Mr. Kumarmangalam, is a 40 year old man, who works as a paramedic in India’s Information technology capital, city of Bengaluru. His wife, Maya is a nurse and works in Lion Club Eye hospital in the city. They have an eleven year old son studying in school. Kumarmangalam family used to stay in a modest single story house built on a plot of land, measuring about 80 ft X 30 ft area, which they have inherited from Mr. Kumarmangalam’s father in the Kaveri Nagar area of the city.
On Monday, 29th July 2013, while Kumarmangalam and his wife both were at their respective work places and their son at his school, he received a phone call on his mobile phone from one of his neighbours. Kumarmangalam’s world came crashing down as he heard the news on telephone that his modest house was being demolished by a group of 20 people equipped with a bulldozer, in full view of the police.
Kumarmangalam rushed home to find out that his home was now a heap of rubble and people were looting his belongings buried in the rubble. Everything the couple owned, furniture, television, refrigerator, laptop and household articles was gone. Kumarmangalam tried to confront the demolition crew, but he was assaulted, and when he tried to make a call on his mobile, one of the hired goons snatched the phone and gave it to a boy who ran away and disappeared into the crowd. The worst part of the scene was that the the jurisdictional D.J. Police were present on the spot, when the house was being bulldozed. They were however restricting themselves only to crowd control, that was looting the house.
Mr. Kumaramangalam then rushed to the nearest police station to file a complaint, the police refused to register a case, saying it a civil dispute. As a last resort, he made a dash to the office of the Police Commissioner of Bengaluru, Raghavendra H. Auradkar, seeking help. Only after that, the complaint was registered.
The goons, who have demolished the house, apparently are related to a sitting legislator in Karnataka state legislature and have spread a reign of terror in the area, where Kumarmangalam had a house last week. Being just an ordinary middle class citizen, Kumarmangalam now feels hopelessly insecure. He has spent last two nights, near a temple entrance on a footpath. He says: “I never in my wildest dream, imagined that I would have to live on the footpath despite having my own house. The neighbours have stopped talking to me, fearing the wrath of the goons.”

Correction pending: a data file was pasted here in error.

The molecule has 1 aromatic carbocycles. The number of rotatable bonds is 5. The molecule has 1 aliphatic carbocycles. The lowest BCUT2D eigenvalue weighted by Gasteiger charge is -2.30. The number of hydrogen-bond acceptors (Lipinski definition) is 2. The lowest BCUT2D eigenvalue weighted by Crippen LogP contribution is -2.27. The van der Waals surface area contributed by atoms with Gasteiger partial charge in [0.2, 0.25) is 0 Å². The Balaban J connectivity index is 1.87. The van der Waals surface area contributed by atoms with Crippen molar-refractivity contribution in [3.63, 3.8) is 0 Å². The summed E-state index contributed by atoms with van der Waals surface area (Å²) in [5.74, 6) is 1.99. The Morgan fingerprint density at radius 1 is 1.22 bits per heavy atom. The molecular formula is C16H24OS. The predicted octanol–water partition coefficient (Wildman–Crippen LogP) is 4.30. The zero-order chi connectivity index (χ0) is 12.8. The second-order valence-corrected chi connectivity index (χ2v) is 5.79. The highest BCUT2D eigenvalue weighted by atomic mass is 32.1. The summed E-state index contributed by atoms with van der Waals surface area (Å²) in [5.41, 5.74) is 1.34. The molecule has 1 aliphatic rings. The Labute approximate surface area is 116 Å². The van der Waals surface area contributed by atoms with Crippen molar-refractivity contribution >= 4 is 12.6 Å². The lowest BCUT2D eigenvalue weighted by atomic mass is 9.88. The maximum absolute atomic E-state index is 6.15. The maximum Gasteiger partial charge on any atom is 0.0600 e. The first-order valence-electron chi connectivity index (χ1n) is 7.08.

A childhood friend offered help and allowed the family to stay at night in his house, but his house is too small with one bedroom. The Lion Club Eye hospital where his wife works as a nurse, has offered to provide shelter to the family and his relatives from Ernakulam (Kerala state) are expected to visit him to help. However, Kumarmangalam wants to build a make shift house on his plot and again start living there.
Kumarmangalam is however now really scared about the safety of his family. He says “I have lost my house in which I grew up. Now, I do not want to lose my family. What if they kidnap my son and harm my wife to take revenge on me for filing a complaint.” Additional Commissioner of Police (Law and Order) Kamal Panth now says that eight persons had been arrested so far. An investigation has been ordered to ascertain lapses on part of the police in handling the situation.
I find the whole incident truly shocking and difficult to imagine even. I wonder, what kind of rule exists in Bengaluru now? Are state legislators above the law and can do anything unlawful at their own sweet will? Preventing such kind of mafia behaviour and protect ordinary citizens from human rights abuses is the first duty of the state. The state Government should immediately compensate Mr Kumarmangalam for the losses and the amounts should be recovered from culprits, whosoever they may be? Is it too much to expect? One thing is crystal clear however, Bengaluru city is no longer a heaven for the pensioners and the middle class, as it was about 50 years ago. It is now ruled by mafia.
(This post and included photographs are based on a news item in The Hindu)
(First published in Akshardhool on 2 August 2013)